There are three major detriments to this movie being a stellar full-on success. The first brings up the question of whether there's anything new under the sun or the solar system in sci-fi.

In Oblivion, it is hard not to find the many homages to other movies distracting. It may limit a viewer's total immersion or attachment to the proceedings. This is especially true for those who are particularly sci-fi savvy. From general concepts to specific plot points, it always feels a bit of a patchwork. "Oh look! It's iconic architecture buried in sand, like in Planet of the Apes. Oh look! The lonely sad sack is collecting things, like in WALL-E.  Oh look! The lead is dutifully traveling about in isolation doing work and feeling lonely, like in Silent Running. Oh look! He's shooting at unmanned droids, in what looks like an X-wing while flying sideways like in Star Wars…" and on and on.  

It nearly ruins the enjoyment of the movie, but if you're watching it in IMAX, all these scenes are so gorgeous or exciting you hardly care. On the other hand, Oblivion certainly does The Day After Tomorrow and other more recent offerings one better by being less solicitous to its audience and more willing to unwaveringly maintain the perspective of Jack Harper's rather bleak yet hopeful perspective.

The second issue is the script gets unnecessarily complicated and is a bit overly ambitious. At some points in the movie, it feels like a bit of simplification might have made room for more character development and not required the actors to work so hard at making us sympathetic to their arcs. Perhaps, though, that is a weakness preferable to the usual phoned-in excuse for branded children's apparel and merchandise we so often see nowadays.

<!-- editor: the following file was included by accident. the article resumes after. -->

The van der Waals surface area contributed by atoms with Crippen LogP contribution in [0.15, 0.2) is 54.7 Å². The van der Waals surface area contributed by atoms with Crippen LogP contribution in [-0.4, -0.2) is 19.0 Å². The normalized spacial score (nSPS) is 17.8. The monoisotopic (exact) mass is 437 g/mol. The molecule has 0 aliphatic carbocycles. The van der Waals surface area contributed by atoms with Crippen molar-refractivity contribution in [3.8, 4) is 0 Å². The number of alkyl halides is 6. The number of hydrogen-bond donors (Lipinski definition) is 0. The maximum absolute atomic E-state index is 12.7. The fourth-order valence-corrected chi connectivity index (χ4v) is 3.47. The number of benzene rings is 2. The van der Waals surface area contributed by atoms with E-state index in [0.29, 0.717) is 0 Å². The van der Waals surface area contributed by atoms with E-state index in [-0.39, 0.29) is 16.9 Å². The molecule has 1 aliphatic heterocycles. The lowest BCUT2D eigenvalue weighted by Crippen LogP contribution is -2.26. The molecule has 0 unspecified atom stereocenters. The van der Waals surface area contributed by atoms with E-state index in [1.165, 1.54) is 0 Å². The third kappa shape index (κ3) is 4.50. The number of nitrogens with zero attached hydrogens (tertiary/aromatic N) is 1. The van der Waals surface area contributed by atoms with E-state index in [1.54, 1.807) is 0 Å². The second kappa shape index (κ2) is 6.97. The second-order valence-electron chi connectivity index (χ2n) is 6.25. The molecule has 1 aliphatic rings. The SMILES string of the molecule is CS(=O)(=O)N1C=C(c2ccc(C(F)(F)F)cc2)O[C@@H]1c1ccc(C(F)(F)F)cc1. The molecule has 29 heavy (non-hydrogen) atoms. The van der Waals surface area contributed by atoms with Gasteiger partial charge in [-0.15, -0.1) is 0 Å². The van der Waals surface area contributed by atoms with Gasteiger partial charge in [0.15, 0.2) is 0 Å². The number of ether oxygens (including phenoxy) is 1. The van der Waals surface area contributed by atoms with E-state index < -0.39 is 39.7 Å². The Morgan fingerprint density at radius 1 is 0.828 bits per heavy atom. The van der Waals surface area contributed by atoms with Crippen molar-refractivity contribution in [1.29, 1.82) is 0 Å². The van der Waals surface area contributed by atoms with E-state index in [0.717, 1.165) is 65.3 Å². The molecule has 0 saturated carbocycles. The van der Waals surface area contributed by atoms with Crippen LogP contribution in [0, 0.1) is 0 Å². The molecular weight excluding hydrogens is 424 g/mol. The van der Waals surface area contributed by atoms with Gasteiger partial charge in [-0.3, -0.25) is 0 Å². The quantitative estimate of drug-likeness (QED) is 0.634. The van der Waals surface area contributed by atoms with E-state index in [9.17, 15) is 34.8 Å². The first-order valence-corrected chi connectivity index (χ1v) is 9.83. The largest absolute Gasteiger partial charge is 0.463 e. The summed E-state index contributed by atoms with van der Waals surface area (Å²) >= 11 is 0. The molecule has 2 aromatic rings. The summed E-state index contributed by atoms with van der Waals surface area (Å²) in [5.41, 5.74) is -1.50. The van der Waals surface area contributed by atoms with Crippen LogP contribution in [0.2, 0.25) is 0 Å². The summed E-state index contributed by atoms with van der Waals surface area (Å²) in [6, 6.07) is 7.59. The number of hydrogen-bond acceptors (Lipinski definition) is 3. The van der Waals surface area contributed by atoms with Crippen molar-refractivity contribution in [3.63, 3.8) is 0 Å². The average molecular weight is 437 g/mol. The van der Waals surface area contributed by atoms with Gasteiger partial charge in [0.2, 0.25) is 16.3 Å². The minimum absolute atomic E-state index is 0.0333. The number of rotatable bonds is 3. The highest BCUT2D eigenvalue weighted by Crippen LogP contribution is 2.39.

The third is the movie is a good 20 minutes too long. Editor, where art thou?

All in all, however, you could do a lot worse than this movie, that is clearly trying to bring the many classics and best of science fiction together with new ideas, using gorgeous visual style and exciting special effects that make the audience feel they are right there every moment.  

The soundtrack created by French band M83 adds much to the atmosphere as well.

For two hours of suspended thoughts of the world we live in this week, spend time with Tom Cruise at his action best, solving the mysteries of memory and saving the world.

About this column: Leslie Combemale, "Cinema Siren," is a movie lover and aficionado in Northern Virginia. Alongside Michael Barry, she owns ArtInsights, an animation and film art gallery in Reston Town Center. She has a background in film and art history. She often is invited to present at conventions such as the San Diego Comic Con, where she has been a panelist for The Art of the Hollywood Movie Poster and the Harry Potter Fandom discussion. Visit her gallery online at www.artinsights.com and see more of her reviews and interviews on www.artinsightsmagazine.com.